by Natasha Bach (@tashkala)
Thirty-five of 100 Senate seats are up for election on Nov. 6 -- 26 of which are currently held by Democrats.
The path to maintaining control in the Senate is therefore simple for Republicans: lose no more than one seat currently held by the GOP.
For Democrats to take control, meanwhile, it will be more difficult. First, the majority of the seats up for election are held by Democrats, meaning that there are more vulnerable Democrats overall than Republicans. But in order to gain a majority, Democrats need to win an additional two seats—without losing those they currently have. To make matters more difficult for the party, one Democratic seat is leaning Republican (North Dakota) and five others are rated as toss-ups.
Here are some of the biggest nail-biters.
In October of last year, Arizona Sen. Jeff Flake publicly announced he would not be seeking re-election, citing the “discord” and “dysfunction” of America’s democracy. With his seat open, Republican Rep. and former Air Force fighter pilot Martha McSally will face the relatively conservative Democrat Rep. Kyrsten Sinema. The race is expected to be a close one, with Cook Political Report and RealClear Politics both calling it a toss-up with days to go.
Arizona’s other Senate seat, which was held by John McCain until his death on Aug. 25, has been temporarily filled by former Republican Sen. Jon Kyl -- but thus far he has committed to serving only until the start of the next Congress in January, meaning one or both of Arizona’s Senate seats could go blue by 2020.
Bob Corker, Republican Senator from Tennessee, has also decided to retire, leaving his seat open too. Republican Marsha Blackburn will face former governor and Democrat Phil Bredesen. Blackburn served on Trump’s transition team and Tennessee hasn’t elected a Democrat since Al Gore, so while this race may be close, bets are on Blackburn.
The Kavanaugh equation
Sen. Heidi Heitkamp of North Dakota and Sen. Joe Manchin of West Virginia are both Democrats whose votes on Supreme Court Justice Brett Kavanaugh’s nomination may well have had an impact on their chances at re-election. Heitkamp -- who ultimately opposed Kavanaugh -- is expected to lose against her Republican opponent, Kevin Cramer. Manchin, meanwhile -- who broke with his party and voted in favor of Kavanaugh -- is likely to be safe in his bid for re-election. He will face Republican Patrick Morrisey.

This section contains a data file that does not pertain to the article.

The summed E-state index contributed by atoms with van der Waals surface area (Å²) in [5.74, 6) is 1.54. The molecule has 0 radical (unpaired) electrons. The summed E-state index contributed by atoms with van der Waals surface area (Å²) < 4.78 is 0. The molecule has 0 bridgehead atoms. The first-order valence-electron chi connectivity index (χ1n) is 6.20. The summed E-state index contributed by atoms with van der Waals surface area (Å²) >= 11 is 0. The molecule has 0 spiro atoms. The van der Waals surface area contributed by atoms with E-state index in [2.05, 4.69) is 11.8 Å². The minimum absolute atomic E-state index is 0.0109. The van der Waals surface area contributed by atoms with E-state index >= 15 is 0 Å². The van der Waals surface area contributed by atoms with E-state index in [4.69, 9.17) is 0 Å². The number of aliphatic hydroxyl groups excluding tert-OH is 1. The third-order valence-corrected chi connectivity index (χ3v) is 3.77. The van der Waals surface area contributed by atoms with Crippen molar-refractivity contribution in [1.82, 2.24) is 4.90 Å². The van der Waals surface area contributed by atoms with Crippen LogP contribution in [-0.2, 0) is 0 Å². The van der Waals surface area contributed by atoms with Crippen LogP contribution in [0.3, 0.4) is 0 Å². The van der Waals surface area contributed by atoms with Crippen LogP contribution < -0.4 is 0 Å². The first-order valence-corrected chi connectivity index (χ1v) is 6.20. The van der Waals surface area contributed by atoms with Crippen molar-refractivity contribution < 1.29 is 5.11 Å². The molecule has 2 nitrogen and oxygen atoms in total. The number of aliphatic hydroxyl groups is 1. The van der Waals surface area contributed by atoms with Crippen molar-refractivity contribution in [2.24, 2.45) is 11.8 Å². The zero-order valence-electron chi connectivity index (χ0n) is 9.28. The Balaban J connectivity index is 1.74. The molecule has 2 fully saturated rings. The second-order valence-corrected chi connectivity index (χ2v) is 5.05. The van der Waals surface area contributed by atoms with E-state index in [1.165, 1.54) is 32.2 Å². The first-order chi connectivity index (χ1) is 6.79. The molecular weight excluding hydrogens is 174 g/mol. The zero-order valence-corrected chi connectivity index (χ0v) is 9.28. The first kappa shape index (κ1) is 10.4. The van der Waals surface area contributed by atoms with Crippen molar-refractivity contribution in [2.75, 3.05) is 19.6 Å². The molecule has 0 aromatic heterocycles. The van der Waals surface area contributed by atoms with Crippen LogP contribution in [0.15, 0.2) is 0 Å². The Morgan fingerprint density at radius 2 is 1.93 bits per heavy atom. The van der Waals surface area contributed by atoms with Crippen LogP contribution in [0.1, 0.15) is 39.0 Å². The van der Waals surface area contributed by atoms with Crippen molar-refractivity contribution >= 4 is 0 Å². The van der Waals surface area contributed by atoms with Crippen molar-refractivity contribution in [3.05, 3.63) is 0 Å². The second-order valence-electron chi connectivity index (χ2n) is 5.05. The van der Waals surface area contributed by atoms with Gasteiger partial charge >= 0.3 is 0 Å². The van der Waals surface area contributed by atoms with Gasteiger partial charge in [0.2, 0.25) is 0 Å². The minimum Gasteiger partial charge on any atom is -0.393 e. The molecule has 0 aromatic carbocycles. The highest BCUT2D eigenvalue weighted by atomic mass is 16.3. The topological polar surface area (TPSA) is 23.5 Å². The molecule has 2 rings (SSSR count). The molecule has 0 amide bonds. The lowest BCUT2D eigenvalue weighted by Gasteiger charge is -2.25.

The Trump referendum
Texas Sen. Ted Cruz may have a formidable opponent in Democratic candidate Beto O’Rourke. O’Rourke, who is currently serving as a representative in Texas’ 16th district, has made waves this election cycle, not least for his astounding fundraising ability. Between January of last year and mid-October, O’Rourke has raised over $70 million to Cruz’s approximately $33 million. Despite this, the dream of a purple Texas may still evade the state, as most polls predict Cruz will maintain hold of his Senate seat.
Jon Tester, the incumbent in Montana, has served as a Senator since 2006. Although Tester is a fairly moderate Democrat based on national definitions, his race against Republican Matt Rosendale is currently rated as a toss-up, due in no small part to President Trump’s public dislike of Tester. Trump is currently planning a fourth visit to the state to stump for Rosendale. This race could go either way.
Incumbents on thin ice
Nevada could also prove challenging for the incumbent. Republican Dean Heller was appointed to the Senate in 2011. Unfortunately for Heller, he is the only Senate Republican up for re-election in a state that Hillary Clinton won in 2016. This race is also rated a toss-up by RealClear Politics, Sabato’s Crystal Ball and Cook Political Report, meaning that Democratic candidate Rep. Jacky Rosen could stand a chance at pulling off an upset.
Sen. Bill Nelson, who’s running for re-election, is the only Democrat to hold statewide office in Florida. He will face current Florida Gov. Rick Scott. While Nelson and Scott are popular in their own rights, there is at least one thing that sets them apart: money. Scott has lots of it and is willing to spend it -- by a margin of 4-to-1 by one count. This is another race that most predict will be a toss-up.
In Indiana, Democratic incumbent Joe Donnelly is facing an uphill battle to re-election. Indiana is Vice President Mike Pence’s home state, a state Trump won by nearly 20 points, and a state where Republicans dominate statewide offices, leading many to call Donnelly’s 2012 victory “accidental.” Donnelly knows that the D next to his name could be held against him and has, therefore, made many overtures across the aisle. He will face Republican Mike Braun, who defeated two incumbent congressmen in the primary. All the major polls put this race as a toss-up, with the exception of FiveThirtyEight, which puts the odds slightly in Donnelly’s favor.
Missouri will be another close race for Democratic incumbent Sen. Claire McCaskill. Despite handily winning her re-election bid in 2012 against Todd Akin, McCaskill has a strong opponent in Josh Hawley, who is currently serving as the state’s attorney general. Trump won the state in 2016, and despite having low approval ratings now, McCaskill’s are even worse. Some polls put Hawley slightly ahead, but the general consensus is that this race will be a toss-up.
The 11th hour surprise
There’s one more race that has drawn attention in recent weeks: New Jersey. Democratic incumbent Sen. Bob Menendez has faced numerous scandals in the last few years and is up against wealthy Republican Bob Hugin, which has spurred Cook Political Report to move the race to a toss-up. Nevertheless, this is a state where a Republican hasn’t won a Senate seat in 46 years and where Clinton beat Trump by 14 points. Ultimately, while it might be a tough race for Menendez, most other polls predict he will win.
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